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At its best, Atatürk’s party has been a beacon for Turkish progressivism. But mostly it is where rival elites have ignored the country and fought among themselves.
The party is as old as the republic, founded in 1923, and mostly ran a single-party regime for the first quarter century of existence. It transformed Turkey from a mostly pious Sultanate to a westward-looking country: traditional Ottoman dress was banned, women were enfranchised, and a Latin alphabet replaced the old Arabic lexicon. These are still the most radical reforms in Turkey’s history.
The CHP reacted badly to its own era of multiparty politics
With fascism becoming distinctly less fashionable after the Second World War, the CHP introduced a multiparty democracy in 1946. Craftily, it called a swift election before opposition parties could take form. Unsurprisingly, it won.
It was not so lucky in 1950. The centre-right Democrats won a landslide, booting the party that built modern Turkey out of office. Never since has the CHP governed alone.
Simply put, the CHP reacted badly to its own era of multiparty politics because it did not know what it stood for. It became a party of the left only in the 1960s and embraced social democracy in the 1970s, but the labels carried little resonance in Turkey, a country dominated by Cold War influences rather than a political spectrum in the European sense.
Opposition for the sake of opposition
The identity crisis lasted well into this century. Even after 2002, when the CHP emerged as the sole opposition to Recep Tayyip Erdoğan’s AK Party, it was difficult to describe it as a party of the left. Against the efficient and popular AK machine the CHP was the party of “old Turkey”: petty antagonism, wails of creeping Islamism and – astonishingly – calls for the military to stage another coup were all part of its tired mantra.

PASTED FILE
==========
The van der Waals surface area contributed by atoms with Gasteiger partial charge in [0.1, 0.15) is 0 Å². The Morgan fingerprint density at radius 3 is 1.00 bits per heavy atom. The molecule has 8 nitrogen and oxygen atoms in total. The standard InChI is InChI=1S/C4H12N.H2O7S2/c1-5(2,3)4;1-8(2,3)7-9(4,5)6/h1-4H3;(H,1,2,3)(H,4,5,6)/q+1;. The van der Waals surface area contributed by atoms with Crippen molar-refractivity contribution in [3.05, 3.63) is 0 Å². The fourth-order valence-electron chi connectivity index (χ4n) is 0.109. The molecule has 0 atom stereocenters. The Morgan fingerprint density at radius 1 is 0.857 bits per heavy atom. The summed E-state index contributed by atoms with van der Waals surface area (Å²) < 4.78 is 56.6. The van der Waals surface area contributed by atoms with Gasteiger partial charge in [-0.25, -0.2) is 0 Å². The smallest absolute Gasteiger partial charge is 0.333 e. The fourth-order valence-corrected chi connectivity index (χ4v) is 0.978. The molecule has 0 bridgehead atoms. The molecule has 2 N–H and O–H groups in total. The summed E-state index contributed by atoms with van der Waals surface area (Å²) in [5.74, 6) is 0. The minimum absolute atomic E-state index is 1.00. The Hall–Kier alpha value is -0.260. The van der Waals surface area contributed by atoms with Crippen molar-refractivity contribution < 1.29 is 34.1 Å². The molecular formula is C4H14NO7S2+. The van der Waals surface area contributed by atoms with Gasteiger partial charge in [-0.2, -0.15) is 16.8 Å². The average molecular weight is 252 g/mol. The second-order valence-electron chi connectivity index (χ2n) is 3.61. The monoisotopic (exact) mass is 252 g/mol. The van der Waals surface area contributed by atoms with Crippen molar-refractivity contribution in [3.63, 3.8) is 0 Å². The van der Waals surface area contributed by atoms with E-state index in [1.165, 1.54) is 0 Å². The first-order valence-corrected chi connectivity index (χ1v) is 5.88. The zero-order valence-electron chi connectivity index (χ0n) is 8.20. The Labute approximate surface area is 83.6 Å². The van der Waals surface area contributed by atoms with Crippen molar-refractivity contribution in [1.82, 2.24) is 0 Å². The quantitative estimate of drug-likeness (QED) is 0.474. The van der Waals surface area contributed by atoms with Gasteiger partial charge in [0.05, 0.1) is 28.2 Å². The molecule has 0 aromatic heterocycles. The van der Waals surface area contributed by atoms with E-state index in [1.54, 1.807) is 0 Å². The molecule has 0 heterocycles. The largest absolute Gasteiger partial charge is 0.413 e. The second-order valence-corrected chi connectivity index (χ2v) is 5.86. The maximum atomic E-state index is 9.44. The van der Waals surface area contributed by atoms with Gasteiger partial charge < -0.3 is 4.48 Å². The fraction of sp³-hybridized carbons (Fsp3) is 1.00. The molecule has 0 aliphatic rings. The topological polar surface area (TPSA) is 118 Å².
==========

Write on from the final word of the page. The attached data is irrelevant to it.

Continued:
It was a policy with zero electoral benefit. The CHP did increase its share of the vote in subsequent elections, but this was because the AK Party era had forced Turkish politics to consolidate and there were fewer parties afloat on the Turkish left wing.
Kılıçdaroğlu turned inward to rid the party of its cronies
Change came in 2010, when long-time party leader Deniz Baykal stepped down in a sex scandal and was replaced by Kemal Kılıçdaroğlu, who had run an impressive albeit unsuccessful campaign for the Istanbul mayoralty the previous year. He assumed the reins of a party with a serious image problem: the CHP regularly came top in surveys when voters were asked which party they would never vote for.
But it wasn’t just the party image that needed detoxifying; it was the party itself. After modest gains in the 2011 election, Mr Kılıçdaroğlu turned inward and took to ridding the CHP of its cronies. It was a turbulent process because many claimed the party was ditching Ataturk’s legacy and veering to the right in an attempt to claim ground from AK.
The final straw for some was when the CHP nominated Ekmeleddin İhsanoğlu, an openly religious right-winger, as its presidential candidate in 2014: the nationalist ulusalcı wing walked out.
So the CHP that fought the 2015 general elections was radically transformed. Gone was the party’s reflex opposition to everything the AK Party had done; in its place came lukewarm support of headscarves in public buildings and costed policy ideas like increasing the minimum wage above 1000 lira. It was also alone among Turkey’s major parties to run primaries to select a majority of its parliamentary candidates.
But Mr Kılıçdaroğlu’s attempt to broaden the CHP’s appeal didn’t succeed: the party’s support remains stubbornly at around a quarter of the Turkish electorate.
Plainly, he has failed to persuade centre-right and nationalist voters over from the AK Party and MHP, and in 2015 there was the added factor of the Peoples’ Democracy Party (HDP), a pro-Kurdish outfit that was preferred by many left-wingers and liberals.
But for how long?
Despite this failure, Mr Kılıçdaroğlu overcame a leadership challenge and, in 2017, the party’s policy appears to be business as usual. He vehemently opposed the July 2016 military takeover attempt (even appearing alongside Mr Erdoğan at a pro-democracy campaign rally in Istanbul that summer) but also opposes proposals for an executive presidency in Turkey.
With polls consistently indicating he is unpopular among non-CHP voters, it remains to be seen whether Mr Kılıçdaroğlu brand of moderate, system-abiding politics will succeed in securing the No vote he wants on 16 April 2017. [/tab] [tab title=”Factbox”]
Founded: 1920 (re-established 1992)
Leader: Kemal Kılıçdaroğlu
Prominent figures: Deniz Baykal, Şafak Pavey
Seats in parliament: 133/550
Councils won at last election: 173/1000[/tab][/tabs]